Definition of consumer theory
What is consumer theory?
Consumer theory is the study of how people decide to spend their money based on their individual preferences and budget constraints. A branch of microeconomics, consumer theory shows how individuals make choices, depending on income level they have to spend and the prices of goods and services.
Understanding how consumers operate makes it easier for sellers to predict which of their products will sell the most and allows economists to better understand the shape of the overall economy.
Key points to remember
- Consumer theory is the study of how people decide to spend their money based on their individual preferences and budget constraints.
- It is important to better understand the tastes and incomes of individuals, as these factors have an impact on the shape of the overall economy.
- Consumer theory is not flawless, however, as it relies on a number of assumptions about human behavior.
Understanding consumer theory
Individuals have the freedom to choose between different sets of goods and services. Consumer theory seeks to predict their purchasing habits by making the following three basic assumptions about human behavior:
- Maximization of utility: People are said to make calculated decisions when shopping, buying products that bring them the most benefit, also known as maximum utility in economic terms.
- Non-satiety: People are rarely happy with just one trip to the store and always want to consume more
- Decreasing marginal utility: Consumers lose satisfaction in a product the more they consume it
Working through examples and / or cases, consumer theory typically requires the following inputs:
- A full set of consumption options
- What is the usefulness that a consumer derives from each bundle of the set of options
- A set of prizes assigned to each package
- Any initial plan that the consumer currently has
Benefits of consumer theory
Building a better understanding of people’s tastes and incomes is important because it has a big impact on the demand curve, the relationship between the price of a good or service and the quantity demanded for a given period of time, and the shape of the global economy.
Consumer spending drives a significantly large share of gross domestic product (GDP) in the United States and other countries. If people cut back on their purchases, demand for goods and services will fall, reducing company profits, the labor market, investments and many other factors that make the economy check.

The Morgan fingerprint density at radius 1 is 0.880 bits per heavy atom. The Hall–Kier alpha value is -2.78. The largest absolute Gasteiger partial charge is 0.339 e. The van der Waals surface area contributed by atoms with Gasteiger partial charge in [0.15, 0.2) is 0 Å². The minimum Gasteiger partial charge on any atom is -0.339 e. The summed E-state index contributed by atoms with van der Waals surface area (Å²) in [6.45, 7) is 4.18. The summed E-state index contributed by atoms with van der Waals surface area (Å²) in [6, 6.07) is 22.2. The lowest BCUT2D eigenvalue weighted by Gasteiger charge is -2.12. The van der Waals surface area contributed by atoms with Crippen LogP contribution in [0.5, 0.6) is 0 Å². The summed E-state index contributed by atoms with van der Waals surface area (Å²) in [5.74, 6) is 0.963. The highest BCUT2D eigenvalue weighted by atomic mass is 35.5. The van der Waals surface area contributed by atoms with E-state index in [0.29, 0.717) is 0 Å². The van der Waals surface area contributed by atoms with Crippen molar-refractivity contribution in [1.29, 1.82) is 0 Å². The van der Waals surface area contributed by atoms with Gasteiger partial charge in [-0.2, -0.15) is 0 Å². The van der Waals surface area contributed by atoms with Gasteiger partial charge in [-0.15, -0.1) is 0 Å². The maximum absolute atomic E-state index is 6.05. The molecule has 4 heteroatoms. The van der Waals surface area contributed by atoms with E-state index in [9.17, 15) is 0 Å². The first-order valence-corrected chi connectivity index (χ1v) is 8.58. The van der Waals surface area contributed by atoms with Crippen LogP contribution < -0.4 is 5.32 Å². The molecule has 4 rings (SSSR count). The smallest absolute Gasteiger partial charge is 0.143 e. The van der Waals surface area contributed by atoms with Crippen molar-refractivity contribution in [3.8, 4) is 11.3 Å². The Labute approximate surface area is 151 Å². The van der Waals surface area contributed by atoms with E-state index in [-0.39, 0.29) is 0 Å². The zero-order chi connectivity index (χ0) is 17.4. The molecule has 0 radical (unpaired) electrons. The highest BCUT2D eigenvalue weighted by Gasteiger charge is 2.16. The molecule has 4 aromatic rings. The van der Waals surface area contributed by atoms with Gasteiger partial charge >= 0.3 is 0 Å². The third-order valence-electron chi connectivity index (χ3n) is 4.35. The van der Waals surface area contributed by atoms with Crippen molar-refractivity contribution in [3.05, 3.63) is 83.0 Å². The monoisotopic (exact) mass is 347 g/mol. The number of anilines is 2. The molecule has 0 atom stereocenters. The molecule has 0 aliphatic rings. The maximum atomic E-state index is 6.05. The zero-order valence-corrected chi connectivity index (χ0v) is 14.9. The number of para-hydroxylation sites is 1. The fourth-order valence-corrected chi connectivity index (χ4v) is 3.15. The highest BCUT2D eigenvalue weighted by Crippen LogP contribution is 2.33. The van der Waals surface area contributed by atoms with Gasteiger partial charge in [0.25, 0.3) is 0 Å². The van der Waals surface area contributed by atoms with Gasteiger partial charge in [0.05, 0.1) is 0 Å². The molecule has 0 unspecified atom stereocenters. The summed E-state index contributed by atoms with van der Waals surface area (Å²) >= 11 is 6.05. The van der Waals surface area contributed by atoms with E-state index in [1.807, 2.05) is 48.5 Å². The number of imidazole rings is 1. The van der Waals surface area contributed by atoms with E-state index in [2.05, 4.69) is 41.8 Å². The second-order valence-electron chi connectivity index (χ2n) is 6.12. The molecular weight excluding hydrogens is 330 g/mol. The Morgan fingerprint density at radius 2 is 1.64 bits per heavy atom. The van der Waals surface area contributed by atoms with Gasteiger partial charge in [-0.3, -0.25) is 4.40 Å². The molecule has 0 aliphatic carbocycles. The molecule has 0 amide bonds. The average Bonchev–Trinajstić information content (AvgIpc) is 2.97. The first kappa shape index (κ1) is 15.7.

Consumer choice theory is taken very seriously, influencing everything from government policy to corporate advertising.
Example of consumer theory
Let’s look at an example. Kyle is a consumer with a budget of $ 200, who must choose how to allocate his funds between pizza and video games (the bundle of merchandise). If a pizza costs $ 10 and a video game costs $ 50, Kyle could buy 20 pizzas, or four video games, or five pizzas and three video games. Alternatively, he could keep all $ 200 in his pocket.
How can a stranger predict how Kyle is most likely to spend his money? Consumer theory can help answer this question.
Limits of consumer theory
The challenges in developing a practical formula for this situation are many. For example, as behavioral economics points out, people are not always rational and are sometimes indifferent to the choices available. Some decisions are particularly difficult to make because consumers are unfamiliar with the products. There might also be an emotional component involved in the decision-making process that cannot be captured in an economic function.
The many assumptions made by consumer theory mean that it has come under heavy criticism. While his observations may be valid in a perfect world, in reality there are many variables that can expose the process of simplifying spending habits as imperfect.
Going back to Kyle’s example, figuring out how he’ll spend his $ 200 isn’t as clear as it might first appear. Economics assumes that he understands his preferences for pizza and video games, and can decide how much each one wants to buy. It also assumes that there are enough video games and pizza available for Kyle to choose how much of each he wants.